Subject: Anger as alleged war criminal 'flees'

Anger as alleged war criminal 'flees'


September 14, 2009 - 10:54PM

AAP - A independent federal MP says he's surprised and angry an alleged war criminal has been allowed to leave Australia while the subject of a police investigation.

Rob Oakeshott says the fact Guy Campos was allowed to leave the country could become a "keystone cops moment" for the Australian Federal Police (AFP).

The AFP had been investigating Mr Campos over allegations relating to torture in East Timor in the 1990s.

Last week, the Australian Greens moved a motion in the Senate to prevent him from leaving the country until the investigation was finalised.

Mr Campos was in Australia on a bridging visa after attending World Youth Day in Sydney last year.

AAP has confirmed he left the country on Monday morning.

Mr Oakeshott says that's not good enough.

"It is with surprise and anger that I have been informed Guy Campos has now fled the country, one day before his World Youth Day temporary visa expired," the independent MP said in a statement.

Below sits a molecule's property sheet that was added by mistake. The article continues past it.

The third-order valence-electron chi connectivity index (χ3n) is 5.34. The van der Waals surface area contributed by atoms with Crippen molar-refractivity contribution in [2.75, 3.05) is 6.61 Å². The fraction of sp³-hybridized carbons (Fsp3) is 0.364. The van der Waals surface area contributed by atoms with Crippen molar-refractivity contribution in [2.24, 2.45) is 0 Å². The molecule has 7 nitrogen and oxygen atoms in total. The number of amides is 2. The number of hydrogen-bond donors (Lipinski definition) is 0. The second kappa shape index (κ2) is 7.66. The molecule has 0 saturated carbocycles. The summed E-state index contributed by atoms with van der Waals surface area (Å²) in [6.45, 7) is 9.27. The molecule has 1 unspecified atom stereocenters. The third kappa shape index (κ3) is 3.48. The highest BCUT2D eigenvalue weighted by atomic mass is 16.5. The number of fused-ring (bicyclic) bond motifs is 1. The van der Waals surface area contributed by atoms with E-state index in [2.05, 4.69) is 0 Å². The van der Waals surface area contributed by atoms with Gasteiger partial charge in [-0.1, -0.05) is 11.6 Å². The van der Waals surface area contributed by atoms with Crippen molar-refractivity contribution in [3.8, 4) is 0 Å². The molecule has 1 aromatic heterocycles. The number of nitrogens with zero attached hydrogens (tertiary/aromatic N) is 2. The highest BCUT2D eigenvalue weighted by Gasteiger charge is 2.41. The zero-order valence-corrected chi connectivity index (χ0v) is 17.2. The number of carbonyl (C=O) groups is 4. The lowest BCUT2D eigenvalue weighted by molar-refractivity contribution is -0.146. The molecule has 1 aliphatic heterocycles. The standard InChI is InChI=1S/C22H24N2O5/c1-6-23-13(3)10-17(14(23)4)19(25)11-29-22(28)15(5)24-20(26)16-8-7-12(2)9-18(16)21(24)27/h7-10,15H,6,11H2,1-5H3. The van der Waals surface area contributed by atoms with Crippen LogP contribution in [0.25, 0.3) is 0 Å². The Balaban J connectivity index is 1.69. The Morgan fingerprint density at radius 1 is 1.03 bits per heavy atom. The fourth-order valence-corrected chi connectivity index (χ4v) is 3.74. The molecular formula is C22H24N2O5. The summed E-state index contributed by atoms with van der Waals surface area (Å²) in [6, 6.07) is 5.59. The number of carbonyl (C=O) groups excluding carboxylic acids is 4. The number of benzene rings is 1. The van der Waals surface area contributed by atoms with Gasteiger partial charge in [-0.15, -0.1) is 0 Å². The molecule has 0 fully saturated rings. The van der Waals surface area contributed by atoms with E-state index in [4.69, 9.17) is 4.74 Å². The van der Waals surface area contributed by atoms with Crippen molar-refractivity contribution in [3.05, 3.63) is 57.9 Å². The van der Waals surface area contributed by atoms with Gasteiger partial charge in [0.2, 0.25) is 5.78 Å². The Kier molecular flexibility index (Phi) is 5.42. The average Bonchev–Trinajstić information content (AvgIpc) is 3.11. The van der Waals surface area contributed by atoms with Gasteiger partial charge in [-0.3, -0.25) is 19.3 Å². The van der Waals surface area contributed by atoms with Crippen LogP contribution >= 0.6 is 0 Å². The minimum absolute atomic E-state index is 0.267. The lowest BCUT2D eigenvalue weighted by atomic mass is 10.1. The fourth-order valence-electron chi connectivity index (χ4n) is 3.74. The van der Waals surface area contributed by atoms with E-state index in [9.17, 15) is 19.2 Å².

"This now means the extensive AFP evidence-gathering process, including trips to East Timor, can no longer continue, as under relevant legislation a subject of an inquiry must be located within Australia."

The Australian government now had to act urgently, Mr Oakeshott said.

"They must establish where Mr Campos is, and under Geneva Convention principles, they must pass on any information gathered that leads to his arrest within another jurisdiction.

"This has the potential to be a keystone cops moment for the AFP if Mr Campos is lost to the criminal justice system."

A spokesman for Home Affairs Minister Brendan O'Connor declined to comment.

Last week, the manager of government business in the Senate, Joe Ludwig, rejected the Greens' push to hold Mr Campos, saying it was misleading and inappropriate.

"As Mr Campos is currently lawfully in Australia on a bridging visa, he is free to leave the country if he chooses to do so," Senator Ludwig said on Thursday.

Australian Greens leader Bob Brown says Australia failed to act on Mr Campos because it didn't want to get Indonesia offside.

Australia had "aided and abetted" the alleged war criminal to flee - probably to Indonesia or East Timor - in contravention of its obligations under the Geneva Conventions, Senator Brown told AAP.

"It's shameful day for justice.

"It will enhance Australia's growing reputation as a haven for war criminals."

The Greens leader said the government's suggestion its hands were tied was pathetic.